4th Street Drive-In

West Helena, AR 72390

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4th Street Drive-In

The short-lived 4th Street Drive-In (or Drive-In Theatre as advertised) was operated by J.L. Anderson and was located one mile north of West Helena on Arkansas Route 242 (also known as North 4th Street).

It opened its gates on August 11, 1949 with Louis Hayward in “Walk A Crooked Mile” along with a cartoon, and closed on April 23, 1951 with Lloyd Bridges in “Rocketship X-M” along with a newsreel.

A newer drive-in would later open its doors less than a month later called the Airvue Drive-In(it has its own page on Cinema Treasures)

Contributed by 50sSNIPES

Recent comments (view all 5 comments)

Kenmore on August 26, 2023 at 7:35 pm

A 1957 aerial shows no trace of any drive-in along the highway to the north of the town. So, it not only lasted a short time, it was demolished and unrecognizable just 6 years later. This may have been a temporary drive-in which would explain why it left no trace.

One mile north of West Helena puts it roughly where North 4th Street intersects with AR-185, the road that leads to the airport. There is a property on the north side that looks roughed up as if cars had been parked on it. But that is not enough evidence to say that was it.

MichaelKilgore on August 27, 2023 at 9:19 pm

In a roundup of theater openings, the Sept. 17, 1949 issue of Boxoffice reported, under Memphis, Tenn., that the Fourth Street Drive-In, with a capacity of 300 cars, had been “opened by Ed Blair.” That was the same name that the magazine mentioned on Oct. 7, 1950 in a list of visitors to Memphis' Film Row.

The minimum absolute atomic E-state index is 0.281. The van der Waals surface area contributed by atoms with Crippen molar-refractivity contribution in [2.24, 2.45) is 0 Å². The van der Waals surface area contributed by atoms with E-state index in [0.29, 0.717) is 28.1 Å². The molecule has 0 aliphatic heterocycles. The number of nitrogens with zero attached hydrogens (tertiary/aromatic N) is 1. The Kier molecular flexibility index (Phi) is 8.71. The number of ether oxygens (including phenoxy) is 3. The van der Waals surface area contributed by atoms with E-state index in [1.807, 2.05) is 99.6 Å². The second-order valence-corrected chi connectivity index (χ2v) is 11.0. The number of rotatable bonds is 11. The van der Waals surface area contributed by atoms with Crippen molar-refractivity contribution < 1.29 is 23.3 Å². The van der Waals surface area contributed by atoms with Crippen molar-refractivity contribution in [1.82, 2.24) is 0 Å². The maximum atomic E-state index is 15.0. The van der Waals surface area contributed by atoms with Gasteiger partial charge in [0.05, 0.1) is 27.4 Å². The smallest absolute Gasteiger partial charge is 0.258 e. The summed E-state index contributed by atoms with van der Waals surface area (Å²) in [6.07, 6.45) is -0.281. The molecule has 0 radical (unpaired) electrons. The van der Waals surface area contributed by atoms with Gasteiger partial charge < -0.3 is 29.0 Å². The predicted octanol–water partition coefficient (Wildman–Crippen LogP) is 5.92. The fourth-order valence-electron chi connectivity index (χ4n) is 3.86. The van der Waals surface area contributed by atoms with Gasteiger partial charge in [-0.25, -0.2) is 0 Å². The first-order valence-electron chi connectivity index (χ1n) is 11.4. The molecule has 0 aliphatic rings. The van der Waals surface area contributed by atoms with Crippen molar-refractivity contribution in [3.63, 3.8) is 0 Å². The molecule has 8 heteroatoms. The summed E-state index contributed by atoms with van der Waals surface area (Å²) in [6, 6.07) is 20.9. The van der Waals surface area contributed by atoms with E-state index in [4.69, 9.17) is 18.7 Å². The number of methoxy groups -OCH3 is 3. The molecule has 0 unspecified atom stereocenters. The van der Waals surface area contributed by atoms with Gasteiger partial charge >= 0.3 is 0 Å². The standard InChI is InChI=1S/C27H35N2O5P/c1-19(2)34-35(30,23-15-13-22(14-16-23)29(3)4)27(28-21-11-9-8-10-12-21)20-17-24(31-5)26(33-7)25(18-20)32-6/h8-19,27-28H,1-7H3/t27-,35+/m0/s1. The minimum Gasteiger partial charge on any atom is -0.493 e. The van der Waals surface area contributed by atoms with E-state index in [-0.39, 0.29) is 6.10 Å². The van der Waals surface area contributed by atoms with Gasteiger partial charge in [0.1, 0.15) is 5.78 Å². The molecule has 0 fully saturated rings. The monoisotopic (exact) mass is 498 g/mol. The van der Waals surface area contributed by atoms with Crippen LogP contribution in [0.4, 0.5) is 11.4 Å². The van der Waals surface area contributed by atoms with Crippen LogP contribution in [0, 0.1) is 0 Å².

MichaelKilgore on August 27, 2023 at 9:30 pm

First ad for the Fourth Street Drive-In Theatre, with no mention of a Grand Opening.First ad for the Fourth Street Drive-In Theatre, with no mention of a Grand Opening. 11 Aug 1949, Thu The Daily World (Helena, Arkansas) Newspapers.com

Here’s the ad that 50sSnipes probably found, the first I saw in the Daily World. The only previous mention I found in that newspaper was a front-page note on July 25, 1949, saying that the Fourth Street Drive-in Movie, Inc., could open August 1, weather permitting. It had incorporated by Sam Anderson, Ed Blair, Mrs. Irene Blair, and Mrs. Juanita Anderson.

Kenmore on August 27, 2023 at 9:59 pm

It’s unusual for a drive-in to be completely demolished with all traces removed unless something large is built on the property. Mostly because it’s not worth the effort. Ramps, entrance/exit roads, and the outline normally remain especially when only a few years have passed since its closing.

There is no large structure anywhere close to the area where the drive-in was located. So, that leaves a temporary drive in with no permanent structures. That’s my guess as to what this was unless an earlier aerial showing the drive-in can be produced.

Kenmore on August 27, 2023 at 10:21 pm

At 1103 N 4th, Lexa, AR, the 1957 aerial shows an open field behind two small commercial buildings. The field has parch marks that are sorta fanned-shaped. But more importantly there is a small structure in the middle that is about the right size and shape for a projection booth.

It’s still not good enough for me to say that this was where the drive-in was located. Mostly because I see no evidence of a screen or the support structure for one (assuming it wasn’t temporary).

So, this is just a guess.

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